Relatives of the former Aston Villa, Sheffield Wednesday and Ipswich Town star said Pc Benjamin Monk “should never have been working for the police” when he used excessive force in kicking the 48-year-old in the head at least twice.
Monk was cleared of murder but convicted of manslaughter, after jurors heard that he left two bootlace imprints on the former Premier League star’s forehead – following an “excessive” 33-second Taser deployment.
Monk’s six-week trial was told he was “not honest” after the death of Mr Atkinson, who died in hospital around an hour after an ambulance was called to the scene near his father’s home in Meadow Close, Telford, Shropshire, on August 15 2016.
Jailing Monk at Birmingham Crown Court, Judge Melbourne Inman QC told the 43-year-old: “You have let yourself and the force down.
“Although they were difficult, you failed to act appropriately in the circumstances as they developed, and you used a degree of force in delivering two kicks to the head, which was excessive and which were a cause of Mr Atkinson’s death.
“The obvious aggravating factor is that you committed this offence while on duty as a police officer.”
It emerged on Monday that Monk had been found guilty of gross misconduct five years before he killed Mr Atkinson, after failing to mention two cautions on his application form to join the West Mercia force in 2001.
The court heard that he kept his job in February 2011, a year after details of the cautions came to light, despite being found to have breached required standards for honesty and integrity.
In a statement after the case, Mr Atkinson’s siblings Paul, Kenroy, Elaine and Otis, said: “Pc Monk used horrendous violence against Dalian, who was in an extremely vulnerable position, in mental health crisis, and needed help.
“This was a callous attack and a terrible abuse of a police officer’s position of trust.
“He then failed to give a full and honest account of what happened, including at his trial.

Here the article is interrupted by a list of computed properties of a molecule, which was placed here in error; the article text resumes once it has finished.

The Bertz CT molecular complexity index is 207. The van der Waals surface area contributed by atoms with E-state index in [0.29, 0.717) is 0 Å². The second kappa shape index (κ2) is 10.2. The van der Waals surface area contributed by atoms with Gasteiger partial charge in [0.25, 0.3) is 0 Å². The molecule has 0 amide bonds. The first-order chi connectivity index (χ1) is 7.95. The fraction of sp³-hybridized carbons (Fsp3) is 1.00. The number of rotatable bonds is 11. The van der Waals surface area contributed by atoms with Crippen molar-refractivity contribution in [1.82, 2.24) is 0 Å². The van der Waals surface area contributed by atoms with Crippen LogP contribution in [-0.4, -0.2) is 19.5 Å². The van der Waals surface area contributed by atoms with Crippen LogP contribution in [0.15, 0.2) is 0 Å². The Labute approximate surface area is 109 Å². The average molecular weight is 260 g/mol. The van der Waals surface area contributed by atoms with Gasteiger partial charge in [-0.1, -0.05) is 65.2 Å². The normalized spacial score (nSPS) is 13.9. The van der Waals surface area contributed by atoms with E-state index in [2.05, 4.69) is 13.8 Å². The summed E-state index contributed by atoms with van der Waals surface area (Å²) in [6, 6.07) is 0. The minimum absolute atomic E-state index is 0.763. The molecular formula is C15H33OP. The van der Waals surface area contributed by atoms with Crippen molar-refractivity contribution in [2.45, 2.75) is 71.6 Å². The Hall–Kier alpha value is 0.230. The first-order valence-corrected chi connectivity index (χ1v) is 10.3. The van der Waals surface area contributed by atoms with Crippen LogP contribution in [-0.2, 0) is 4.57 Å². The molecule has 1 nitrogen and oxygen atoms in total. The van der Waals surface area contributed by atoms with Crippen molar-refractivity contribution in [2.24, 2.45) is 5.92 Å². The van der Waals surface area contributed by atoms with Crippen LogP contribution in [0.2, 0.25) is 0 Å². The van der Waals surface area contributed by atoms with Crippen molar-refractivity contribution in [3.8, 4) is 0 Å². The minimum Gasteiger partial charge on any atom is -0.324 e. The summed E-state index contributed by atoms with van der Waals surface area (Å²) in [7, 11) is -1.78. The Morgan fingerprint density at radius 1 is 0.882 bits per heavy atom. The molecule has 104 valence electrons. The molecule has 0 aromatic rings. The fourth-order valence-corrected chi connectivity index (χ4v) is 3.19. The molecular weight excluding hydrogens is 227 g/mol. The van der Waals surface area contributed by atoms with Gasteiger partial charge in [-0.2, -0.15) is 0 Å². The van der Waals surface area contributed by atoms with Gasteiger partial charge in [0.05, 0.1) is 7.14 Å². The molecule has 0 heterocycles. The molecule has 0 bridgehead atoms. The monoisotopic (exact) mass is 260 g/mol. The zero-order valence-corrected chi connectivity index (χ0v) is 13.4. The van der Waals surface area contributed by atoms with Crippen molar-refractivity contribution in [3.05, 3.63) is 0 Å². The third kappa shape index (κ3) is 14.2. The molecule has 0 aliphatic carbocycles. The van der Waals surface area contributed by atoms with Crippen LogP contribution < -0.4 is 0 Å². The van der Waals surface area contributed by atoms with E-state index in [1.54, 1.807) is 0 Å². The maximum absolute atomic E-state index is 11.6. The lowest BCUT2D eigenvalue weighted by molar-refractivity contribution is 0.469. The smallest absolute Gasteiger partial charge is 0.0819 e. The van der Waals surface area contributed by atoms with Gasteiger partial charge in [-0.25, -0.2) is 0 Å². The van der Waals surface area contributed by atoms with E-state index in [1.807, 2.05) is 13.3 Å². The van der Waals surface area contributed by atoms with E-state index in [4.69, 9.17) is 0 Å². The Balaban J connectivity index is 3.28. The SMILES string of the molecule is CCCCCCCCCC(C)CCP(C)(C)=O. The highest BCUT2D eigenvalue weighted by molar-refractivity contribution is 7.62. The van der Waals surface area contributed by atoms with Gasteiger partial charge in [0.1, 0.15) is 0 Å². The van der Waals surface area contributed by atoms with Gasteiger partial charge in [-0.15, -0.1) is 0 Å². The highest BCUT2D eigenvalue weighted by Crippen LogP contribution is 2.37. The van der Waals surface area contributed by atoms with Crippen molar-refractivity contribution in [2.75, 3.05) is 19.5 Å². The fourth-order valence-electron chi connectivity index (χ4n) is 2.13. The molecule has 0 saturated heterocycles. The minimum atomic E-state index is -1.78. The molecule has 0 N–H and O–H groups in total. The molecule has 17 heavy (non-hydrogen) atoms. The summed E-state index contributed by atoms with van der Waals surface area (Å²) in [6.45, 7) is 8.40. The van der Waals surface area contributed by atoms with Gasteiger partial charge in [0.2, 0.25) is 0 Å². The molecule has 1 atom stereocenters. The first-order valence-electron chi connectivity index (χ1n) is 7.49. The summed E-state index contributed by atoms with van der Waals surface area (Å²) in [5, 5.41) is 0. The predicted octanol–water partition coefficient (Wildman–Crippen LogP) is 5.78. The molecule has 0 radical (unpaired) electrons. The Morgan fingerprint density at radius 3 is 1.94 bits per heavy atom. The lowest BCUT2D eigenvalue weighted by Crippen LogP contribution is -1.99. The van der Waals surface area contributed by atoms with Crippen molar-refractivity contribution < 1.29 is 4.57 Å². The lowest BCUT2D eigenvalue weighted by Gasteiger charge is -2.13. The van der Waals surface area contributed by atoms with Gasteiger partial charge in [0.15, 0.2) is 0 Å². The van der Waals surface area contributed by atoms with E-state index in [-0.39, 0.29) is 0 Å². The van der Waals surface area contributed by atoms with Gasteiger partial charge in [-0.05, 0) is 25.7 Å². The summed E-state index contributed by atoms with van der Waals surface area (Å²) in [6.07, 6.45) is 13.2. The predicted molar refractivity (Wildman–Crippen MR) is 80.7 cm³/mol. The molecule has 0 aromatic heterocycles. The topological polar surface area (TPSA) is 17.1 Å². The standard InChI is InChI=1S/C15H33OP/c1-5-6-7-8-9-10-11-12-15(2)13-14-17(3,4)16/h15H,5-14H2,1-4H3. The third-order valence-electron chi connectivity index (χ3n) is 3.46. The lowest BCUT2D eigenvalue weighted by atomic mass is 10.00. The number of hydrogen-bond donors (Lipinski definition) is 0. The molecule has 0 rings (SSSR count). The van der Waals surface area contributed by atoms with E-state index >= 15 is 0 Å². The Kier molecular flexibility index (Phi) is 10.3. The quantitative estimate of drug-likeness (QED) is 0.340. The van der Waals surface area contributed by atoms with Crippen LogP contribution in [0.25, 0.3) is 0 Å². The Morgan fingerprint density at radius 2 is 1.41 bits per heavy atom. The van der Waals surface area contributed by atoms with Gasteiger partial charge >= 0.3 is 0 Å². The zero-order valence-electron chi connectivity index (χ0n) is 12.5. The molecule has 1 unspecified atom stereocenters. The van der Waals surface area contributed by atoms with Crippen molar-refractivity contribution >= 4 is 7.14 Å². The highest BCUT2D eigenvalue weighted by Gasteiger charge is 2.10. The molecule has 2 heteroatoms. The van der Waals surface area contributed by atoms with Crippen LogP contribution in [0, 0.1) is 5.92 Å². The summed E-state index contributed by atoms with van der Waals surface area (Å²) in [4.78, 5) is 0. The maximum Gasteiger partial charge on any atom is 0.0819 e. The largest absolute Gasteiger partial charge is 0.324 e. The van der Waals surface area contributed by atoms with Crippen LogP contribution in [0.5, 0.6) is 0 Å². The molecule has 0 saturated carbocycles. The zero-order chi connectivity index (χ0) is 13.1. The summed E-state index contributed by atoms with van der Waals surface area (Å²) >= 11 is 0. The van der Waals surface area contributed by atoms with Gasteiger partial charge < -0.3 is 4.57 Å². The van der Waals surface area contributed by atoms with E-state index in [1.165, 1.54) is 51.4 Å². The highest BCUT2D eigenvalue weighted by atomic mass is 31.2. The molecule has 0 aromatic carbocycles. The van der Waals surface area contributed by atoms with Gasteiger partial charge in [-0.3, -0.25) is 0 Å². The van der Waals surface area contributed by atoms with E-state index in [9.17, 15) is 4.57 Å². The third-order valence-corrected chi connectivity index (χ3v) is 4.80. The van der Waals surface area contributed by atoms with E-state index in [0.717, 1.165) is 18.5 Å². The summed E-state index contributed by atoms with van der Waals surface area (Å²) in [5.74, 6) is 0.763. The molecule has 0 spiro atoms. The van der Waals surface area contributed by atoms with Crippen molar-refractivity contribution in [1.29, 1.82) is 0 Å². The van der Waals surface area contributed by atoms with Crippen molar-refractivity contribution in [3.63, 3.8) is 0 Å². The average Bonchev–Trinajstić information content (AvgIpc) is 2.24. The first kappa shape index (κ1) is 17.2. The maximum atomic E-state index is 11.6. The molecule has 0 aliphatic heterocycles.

“We are pleased that all these factors have been reflected in the sentence.
“We were shocked to learn that Pc Monk was not sacked in February 2011 for gross misconduct for his dishonesty; he should never have been working for the police in August 2016 and Dalian should not have died.
“We pay tribute to all the bereaved families of black men who have died at the hands of the police and whose fight for justice has not led to successful prosecutions.
“It shouldn’t take the death of a famous footballer for the criminal justice system to work properly and we hope that more families can secure justice in future regardless of whether the deceased is a high-profile person.”
Addressing the court on Monday, prosecutor Alexandra Healy QC said Monk was cautioned for theft from a shop while employed at a Woolworths store in 1997.
“There was a further caution in 1999 for being found drunk.”
The court was told that the warnings were not recorded on a computer system because of policies at the time for dealing with spent cautions.
According to the charity Inquest, Monk is the first police officer in England and Wales to be found guilty of unlawful killing over a death in custody or following police contact, since 1986.
Passing sentence on Tuesday, Judge Inman told Monk, who showed little emotion: “The obvious aggravating factor is that you committed this offence while on duty as a police officer.”
“The police play a central and important role in upholding the rule of law in our society. The sentence must reflect the importance of maintaining public confidence in our police.”
Monk was ordered to serve two-thirds of his eight-year sentence before being entitled to release on licence.
Monk, who denied murder and manslaughter, claimed to have acted in reasonable self-defence while “terrified” of Mr Atkinson, who had a heart condition, was undergoing dialysis treatment, and was smaller and lighter than the officer.
During his sentencing remarks, the judge told Monk: “It is clear from the evidence at the scene that you were trying to control Mr Atkinson.
“I am satisfied from all of the evidence I heard that you did not suddenly change and decide to gratuitously intend to cause harm falling just short of really serious injury.
“I accept therefore… that this was wholly out of character for you and I accept you have genuine remorse.”
But images of two separate areas of head injury accepted to match Monk’s bootlaces were uncovered by forensic examinations using polarised light, proving his account was false.
As well as the marks to both sides of Mr Atkinson’s forehead, a pathologist found 15 areas of “under-the-skin” bruising, including marks to his neck, shoulder, shoulder blade, flank, buttock, thigh, bicep, elbow and shin.
Reacting to the verdict against Monk last week, West Mercia Assistant Chief Constable Rachel Jones said she was “sincerely sorry” and offered her “deep condolences” to Mr Atkinson’s family, who had “demonstrated great dignity and strength throughout”.
She added that the force had “much to do” to “strengthen those bonds” with the communities it served.